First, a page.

2012 Wisconsin Film Festival Film Guide

Page 24

Mr. Cao Goes to Washington

Nindy had driven living beings, now in eroding stone runs black.” (JP)

Nindy WISCONSIN PREMIERE • narrative • USA, 2011, color, digital projection • 17 MIN DIRECTOR: COREY KUPFER

director of photography: Mitch Arens; cast: Wawan Timor, Allya Arrahim

Nindy is a 13-year-old girl sold to an Indonesian brothel by her mother. Alone and exploited, she finds a glimmer of hope in Winston, a lonely whiskey bootlegger with whom she forms a genuine friendship. Winner, Golden Badger for Wisconsin Student Filmmaking. (JP)

Walt WORLD PREMIERE • narrative • USA, 2011, b/w, digital projection • 11 MIN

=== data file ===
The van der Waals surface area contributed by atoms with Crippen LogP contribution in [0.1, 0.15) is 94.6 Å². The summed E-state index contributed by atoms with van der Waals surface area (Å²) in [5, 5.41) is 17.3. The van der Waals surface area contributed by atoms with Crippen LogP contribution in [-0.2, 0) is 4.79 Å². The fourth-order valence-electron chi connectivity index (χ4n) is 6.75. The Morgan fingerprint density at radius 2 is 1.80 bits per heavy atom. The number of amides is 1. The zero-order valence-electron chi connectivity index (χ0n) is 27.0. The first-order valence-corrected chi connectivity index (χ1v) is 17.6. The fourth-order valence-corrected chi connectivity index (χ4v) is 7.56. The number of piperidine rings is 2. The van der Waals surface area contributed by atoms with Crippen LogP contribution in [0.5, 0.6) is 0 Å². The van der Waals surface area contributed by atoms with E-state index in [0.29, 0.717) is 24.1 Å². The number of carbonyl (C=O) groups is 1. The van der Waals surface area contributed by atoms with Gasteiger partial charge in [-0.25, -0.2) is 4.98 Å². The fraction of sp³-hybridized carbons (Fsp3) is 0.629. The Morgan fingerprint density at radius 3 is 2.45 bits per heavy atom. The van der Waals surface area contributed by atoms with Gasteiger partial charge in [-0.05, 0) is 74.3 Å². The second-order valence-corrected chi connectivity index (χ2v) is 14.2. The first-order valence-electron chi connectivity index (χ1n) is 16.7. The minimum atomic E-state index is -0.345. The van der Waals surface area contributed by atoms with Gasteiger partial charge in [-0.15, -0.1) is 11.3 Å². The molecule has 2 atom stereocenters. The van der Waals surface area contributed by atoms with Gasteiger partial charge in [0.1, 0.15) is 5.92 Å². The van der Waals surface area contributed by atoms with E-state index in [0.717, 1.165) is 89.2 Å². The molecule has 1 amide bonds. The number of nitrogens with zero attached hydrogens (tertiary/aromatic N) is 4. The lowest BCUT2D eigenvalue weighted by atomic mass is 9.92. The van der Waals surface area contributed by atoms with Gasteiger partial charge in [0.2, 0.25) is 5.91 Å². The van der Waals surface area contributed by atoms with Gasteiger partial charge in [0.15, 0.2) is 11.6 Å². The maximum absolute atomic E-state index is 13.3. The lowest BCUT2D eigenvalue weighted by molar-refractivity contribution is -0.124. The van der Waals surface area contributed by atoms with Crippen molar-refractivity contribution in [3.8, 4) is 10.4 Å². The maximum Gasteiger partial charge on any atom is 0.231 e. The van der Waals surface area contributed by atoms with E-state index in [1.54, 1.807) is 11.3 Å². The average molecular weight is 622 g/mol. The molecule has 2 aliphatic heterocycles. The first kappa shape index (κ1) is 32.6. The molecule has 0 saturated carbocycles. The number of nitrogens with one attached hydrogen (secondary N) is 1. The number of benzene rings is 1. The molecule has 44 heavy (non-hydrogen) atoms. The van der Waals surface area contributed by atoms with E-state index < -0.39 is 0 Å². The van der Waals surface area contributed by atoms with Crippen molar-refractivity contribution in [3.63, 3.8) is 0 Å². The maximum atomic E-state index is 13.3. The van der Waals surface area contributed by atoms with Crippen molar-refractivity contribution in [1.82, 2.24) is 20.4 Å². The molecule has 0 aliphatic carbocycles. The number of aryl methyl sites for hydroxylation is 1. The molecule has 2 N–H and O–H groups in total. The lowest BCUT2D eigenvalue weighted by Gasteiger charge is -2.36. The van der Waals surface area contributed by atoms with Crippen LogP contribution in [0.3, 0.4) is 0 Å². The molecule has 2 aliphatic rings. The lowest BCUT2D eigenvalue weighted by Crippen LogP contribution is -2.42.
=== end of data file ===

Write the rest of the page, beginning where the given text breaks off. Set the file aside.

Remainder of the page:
Monsieur Lazhar

Nice Baskets SEE: Luther Price: Biscuits and Biscotts

Nice Biscotts #1 SEE: Luther Price: Biscuits and Biscotts

Nice Biscotts #2 SEE: Luther Price: Biscuits and Biscotts

Nindy and Other Shorts from Wisconsin’s Own SAT, APR 21 • 2:00 PM

These very different short films display the wide range of talent that exists right here in the state of Wisconsin.

In the days prior to Halloween, Walt tinkers in his basement, plays chess in a laundromat with his friend Rhonda, and becomes lost in classical music. Art, friendship, and the ability to see things differently all intertwine in this touching film shot right here in Madison. (JP)

Bring on the Magic

Yiting Eating

WORLD PREMIERE • narrative • USA, 2011, color, digital projection • 15 MIN DIRECTOR: MARC KORNBLATT